Notes: The controlled environment vitrification system (CEVS) permits cryofixation of hydrated biological and colloidal dispersions and aggregates from a temperature- and saturation-controlled environment. Otherwise, specimens prepared in an uncontrolled laboratory atmosphere are subject to evaporation and heat transfer, which may introduce artifacts caused by concentration, pH, ionic strength, and temperature changes. Moreover, it is difficult to fix and examine the microstructure of systems at temperatures other than ambient (e.g., biological systems at in vivo conditions and colloidal systems above room temperature). A system has been developed that ensures that a liquid or partially liquid specimen is maintained in its original state while it is being prepared before vitrification and, once prepared, is vitrified with little alteration of its microstructure. A controlled environment is provided within a chamber where temperature and chemical activity of volatile components can be controlled while the specimen is being prepared. The specimen grid is mounted on a plunger, and a synchronous shutter is opened almost simultaneously with the release of the plunger, so that the specimen is propelled abruptly through the shutter opening into a cryogenic bath. We describe the system and its use and illustrate the value of the technique with TEM micrographs of surfactant microstructures in which specimen preparation artifacts were avoided. We also discuss applications to other instruments like SEM, to other techniques like freeze-fracture, and to novel “on the grid” experiments that make it possible to freeze successive instants of dynamic processes such as membrane fusion, chemical reactions, and phase transitions.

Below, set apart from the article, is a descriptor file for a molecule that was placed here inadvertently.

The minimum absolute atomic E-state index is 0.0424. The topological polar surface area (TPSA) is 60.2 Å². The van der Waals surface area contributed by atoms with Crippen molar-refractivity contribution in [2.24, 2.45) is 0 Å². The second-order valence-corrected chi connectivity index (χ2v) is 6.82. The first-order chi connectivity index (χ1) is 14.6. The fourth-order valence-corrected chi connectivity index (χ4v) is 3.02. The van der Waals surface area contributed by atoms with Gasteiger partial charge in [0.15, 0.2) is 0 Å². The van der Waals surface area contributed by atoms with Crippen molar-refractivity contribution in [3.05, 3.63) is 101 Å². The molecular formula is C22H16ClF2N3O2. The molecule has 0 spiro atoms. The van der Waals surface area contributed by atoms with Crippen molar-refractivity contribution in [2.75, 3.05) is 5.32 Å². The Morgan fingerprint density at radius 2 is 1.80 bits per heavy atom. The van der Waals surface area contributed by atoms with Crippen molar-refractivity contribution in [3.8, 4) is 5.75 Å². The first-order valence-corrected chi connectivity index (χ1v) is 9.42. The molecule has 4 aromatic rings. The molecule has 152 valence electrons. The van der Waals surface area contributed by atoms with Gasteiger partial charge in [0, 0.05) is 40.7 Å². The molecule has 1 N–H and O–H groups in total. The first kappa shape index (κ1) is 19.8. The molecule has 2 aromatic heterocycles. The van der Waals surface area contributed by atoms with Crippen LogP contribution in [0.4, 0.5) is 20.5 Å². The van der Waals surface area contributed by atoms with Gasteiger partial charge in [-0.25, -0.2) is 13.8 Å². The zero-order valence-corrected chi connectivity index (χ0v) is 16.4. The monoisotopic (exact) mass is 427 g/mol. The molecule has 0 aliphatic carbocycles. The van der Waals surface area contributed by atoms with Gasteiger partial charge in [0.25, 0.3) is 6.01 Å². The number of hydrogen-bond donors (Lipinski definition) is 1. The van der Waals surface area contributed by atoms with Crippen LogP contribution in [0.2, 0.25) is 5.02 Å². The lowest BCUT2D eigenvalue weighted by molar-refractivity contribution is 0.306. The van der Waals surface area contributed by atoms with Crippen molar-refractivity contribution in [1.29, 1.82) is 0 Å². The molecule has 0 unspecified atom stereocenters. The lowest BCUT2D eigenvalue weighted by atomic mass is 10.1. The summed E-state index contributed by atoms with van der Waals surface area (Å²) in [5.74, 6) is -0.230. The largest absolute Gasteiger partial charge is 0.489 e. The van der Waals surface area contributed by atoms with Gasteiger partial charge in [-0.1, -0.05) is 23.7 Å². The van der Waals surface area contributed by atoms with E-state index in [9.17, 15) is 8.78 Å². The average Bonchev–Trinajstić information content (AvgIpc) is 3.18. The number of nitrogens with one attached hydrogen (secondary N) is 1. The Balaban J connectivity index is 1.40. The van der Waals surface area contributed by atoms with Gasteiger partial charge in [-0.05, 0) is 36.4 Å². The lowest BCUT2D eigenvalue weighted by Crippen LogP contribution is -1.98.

Additional Material: 19 Ill.
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  • 4
    ISSN: 1435-1528
    Keywords: Key words Cationic surfactant rheology–counterion/surfactant ratio–surfactant drag reduction–cationic surfactant microstructure
    Source: Springer Online Journal Archives 1860-2000
    Topics: Chemistry and Pharmacology , Physics
    Notes: Abstract Rheology, drag reduction and cryo-TEM experiments were performed on Arquad 16–50/NaSal and Ethoquad O/12/NaSal surfactant systems at different counterion-to-surfactant ratios and at constant low surfactant concentrations, 5 mM, appropriate for drag reduction. The molar ratio of counterion-to-surface was varied from 0.6 to 2.5. All the surfactant systems described here are viscoelastic and drag reducing. The viscoelasticity and drag reducing effectiveness increase with increase in counterion/surfactant ratio. Network are present in the solutions with high ratio, and they are viscoelastic. However, shear is needed to induce network formation for solutions at low ratio. Cryo-TEM images confirm the existence of thread-like micelles which form entanglement networks, and show that the micellar network becomes denser with increasing counterion/surfactant ratio in one surfactant series. Both increase in the counterion/surfactant ratio and increase in the shear rate result in shorter relaxation times. For some of these systems, abrupt increase in viscosity is observed at certain shear rates which are time effects affecting microstructure rearrangements rather than formation of shear induced structures.